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2023-2024 Legislative Session Highlights

June 28, 2024 9:11 AM | Account Administrator (Administrator)

The 2023-2024 state legislative session, which began on January 3, 2023, has ended. The State Assembly held its final floor date for the regular session on February 22, 2024, and the State Senate held its final regular session day on March 12, 2024.  While the Senate reconvened on May 14, 2024, for a “Veto Review” session day, during which they voted to override the Governor’s vetoes of nine bills, it appears unlikely that the Assembly will also reconvene to vote to attempt to override these vetoes.  Furthermore, it does not appear likely at this time that either chamber will reconvene before the November general election.

The following are highlights from the current biennial budget law, as well as other relevant legislation introduced during the 2023-2024 legislative session.

·     2023-2025 State Budget:

o   Home and Community Based Services (HCBS) Rate Increase Continuation: Provided $43,707,300 in FY2023-24 and $181,951,800 in FY2024-25 to continue the federal American Rescue Plan Act (ARPA) HCBS 5.0 percent rate increase from April 1, 2024, through June 30, 2025.

o   Personal Care Reimbursement:  Increased Medicaid personal care reimbursement rates by $12.9 million in 2023-24 and $25.4 million in 2024-25.

o   Complex Patient Pilot Program:  Provided $5,000,000 in FY2023-24 on a one-time basis to help facilitate the transfer of complex patients from acute care settings, such as hospitals, to post-acute care facilities, such as nursing homes.

o   Allied Health Professional Training:  Provided $2,500,000 annually to expand allied health professional education and training grants.  Expanded eligibility for the program to include registered nurses.

o   Nurse Educators:  Maintained $5 million in annual funding for this program. 

  • NOTE:  WiAHC had requested to increase this annual funding level to $10 million.  In addition, our organization was part of a coalition that advocated increasing this annual funding level to $10 million. 
  • Occupational Credentialing:
    • Software:  $3.57 million for occupational credentialing software and related maintenance.
    • License Processing Staffing:  7 license processing contract workers (on a four-year employment contract).
    • Customer Service Call Center Staffing:  6 license processing-focused customer service call center contract workers (on a two-year employment contract).
  • Prescription Drug Monitoring:  $1.1 million for software improvements, electronic health records integration, and licensing costs for the state’s electronic Prescription Drug Monitoring Program (ePDMP).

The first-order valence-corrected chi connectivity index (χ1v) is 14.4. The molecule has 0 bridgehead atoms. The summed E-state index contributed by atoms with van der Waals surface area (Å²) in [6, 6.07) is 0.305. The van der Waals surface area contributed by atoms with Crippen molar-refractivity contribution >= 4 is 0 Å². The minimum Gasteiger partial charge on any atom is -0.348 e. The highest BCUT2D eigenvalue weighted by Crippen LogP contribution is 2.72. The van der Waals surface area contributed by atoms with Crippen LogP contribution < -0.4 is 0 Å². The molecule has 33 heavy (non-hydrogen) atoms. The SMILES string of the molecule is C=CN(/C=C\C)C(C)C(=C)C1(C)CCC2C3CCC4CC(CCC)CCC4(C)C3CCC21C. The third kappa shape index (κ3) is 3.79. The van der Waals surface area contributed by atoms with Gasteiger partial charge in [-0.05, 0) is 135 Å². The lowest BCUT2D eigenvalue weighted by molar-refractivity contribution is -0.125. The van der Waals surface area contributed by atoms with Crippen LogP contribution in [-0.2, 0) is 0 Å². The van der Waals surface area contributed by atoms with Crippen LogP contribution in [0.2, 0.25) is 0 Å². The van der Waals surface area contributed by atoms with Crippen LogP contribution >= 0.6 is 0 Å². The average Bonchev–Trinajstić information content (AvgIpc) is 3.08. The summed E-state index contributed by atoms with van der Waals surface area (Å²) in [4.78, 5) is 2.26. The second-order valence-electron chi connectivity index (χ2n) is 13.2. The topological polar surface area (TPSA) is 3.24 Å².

·     Other 2023-2024 Legislative Highlights:

o   Support – Enactment of Senate Bill 476:  Codifies existing state regulations allowing health care providers that do not have a physical location in Wisconsin to be certified as a Medicaid provider in order to treat patients who are Medicaid beneficiaries via telehealth as long as the provider is licensed in the state and is in good standing with the relevant occupational licensing board.  Governor Evers signed this bill on March 22, 2024. 

o   Support – Assembly & Senate Passage of Senate Bill 158:  Grants preliminary occupational health care credentials to those who recently completed the requirements to obtain such a credential (e.g., recent graduates), submitted a license application, and have been engaged by a qualifying health care employer.  The intent behind this bill was to expedite the processing of health care occupational credentials.  Governor Tony Evers vetoed this bill on March 29, 2024. 

o   Support – Assembly Passage of Assembly Bill 204:  Increases the renewal period for health and business occupational credentials from two years to four years.  This legislation passed the Assembly, but the Senate did not vote on it before the end of the legislative session. 

o   Support – Assembly Bill 507:  Prevents an insurance policy from requiring prior authorization for certain health care services, including the first 12 visits for physical therapy, occupational therapy, speech therapy, or chiropractic services.  The Assembly Health Committee voted unanimously to recommend full Assembly approval of this bill.  However, neither the Assembly nor the Senate took any further action on this bill prior to the end of the legislative session.

·       Miscellaneous Policy Priorities